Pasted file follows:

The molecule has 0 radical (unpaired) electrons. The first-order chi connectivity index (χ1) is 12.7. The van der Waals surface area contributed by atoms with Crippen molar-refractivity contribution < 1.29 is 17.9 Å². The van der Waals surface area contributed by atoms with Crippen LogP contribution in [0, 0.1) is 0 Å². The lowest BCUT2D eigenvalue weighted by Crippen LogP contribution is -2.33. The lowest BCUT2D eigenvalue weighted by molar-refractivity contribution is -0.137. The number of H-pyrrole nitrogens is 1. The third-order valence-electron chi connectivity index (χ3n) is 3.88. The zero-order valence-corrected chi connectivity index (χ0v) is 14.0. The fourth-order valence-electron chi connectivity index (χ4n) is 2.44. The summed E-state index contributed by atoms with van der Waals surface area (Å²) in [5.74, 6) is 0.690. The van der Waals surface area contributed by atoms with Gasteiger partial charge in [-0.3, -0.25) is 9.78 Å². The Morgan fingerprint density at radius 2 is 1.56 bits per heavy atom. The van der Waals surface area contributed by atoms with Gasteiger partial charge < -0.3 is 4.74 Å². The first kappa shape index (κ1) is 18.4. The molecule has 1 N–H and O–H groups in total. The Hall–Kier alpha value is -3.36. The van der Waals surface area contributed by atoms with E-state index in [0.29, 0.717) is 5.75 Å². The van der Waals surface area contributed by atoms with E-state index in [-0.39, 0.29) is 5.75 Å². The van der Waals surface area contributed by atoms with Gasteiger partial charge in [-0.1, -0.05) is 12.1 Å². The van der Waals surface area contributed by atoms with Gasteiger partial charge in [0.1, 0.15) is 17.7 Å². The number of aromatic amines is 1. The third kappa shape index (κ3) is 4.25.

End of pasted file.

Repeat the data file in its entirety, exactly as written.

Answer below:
The molecule has 0 radical (unpaired) electrons. The first-order chi connectivity index (χ1) is 12.7. The van der Waals surface area contributed by atoms with Crippen molar-refractivity contribution < 1.29 is 17.9 Å². The van der Waals surface area contributed by atoms with Crippen LogP contribution in [0, 0.1) is 0 Å². The lowest BCUT2D eigenvalue weighted by Crippen LogP contribution is -2.33. The lowest BCUT2D eigenvalue weighted by molar-refractivity contribution is -0.137. The number of H-pyrrole nitrogens is 1. The third-order valence-electron chi connectivity index (χ3n) is 3.88. The zero-order valence-corrected chi connectivity index (χ0v) is 14.0. The fourth-order valence-electron chi connectivity index (χ4n) is 2.44. The summed E-state index contributed by atoms with van der Waals surface area (Å²) in [5.74, 6) is 0.690. The van der Waals surface area contributed by atoms with Gasteiger partial charge in [-0.3, -0.25) is 9.78 Å². The Morgan fingerprint density at radius 2 is 1.56 bits per heavy atom. The van der Waals surface area contributed by atoms with Gasteiger partial charge < -0.3 is 4.74 Å². The first kappa shape index (κ1) is 18.4. The molecule has 1 N–H and O–H groups in total. The Hall–Kier alpha value is -3.36. The van der Waals surface area contributed by atoms with E-state index in [0.29, 0.717) is 5.75 Å². The van der Waals surface area contributed by atoms with E-state index in [-0.39, 0.29) is 5.75 Å². The van der Waals surface area contributed by atoms with Gasteiger partial charge in [-0.1, -0.05) is 12.1 Å². The van der Waals surface area contributed by atoms with Gasteiger partial charge in [0.1, 0.15) is 17.7 Å². The number of aromatic amines is 1. The third kappa shape index (κ3) is 4.25.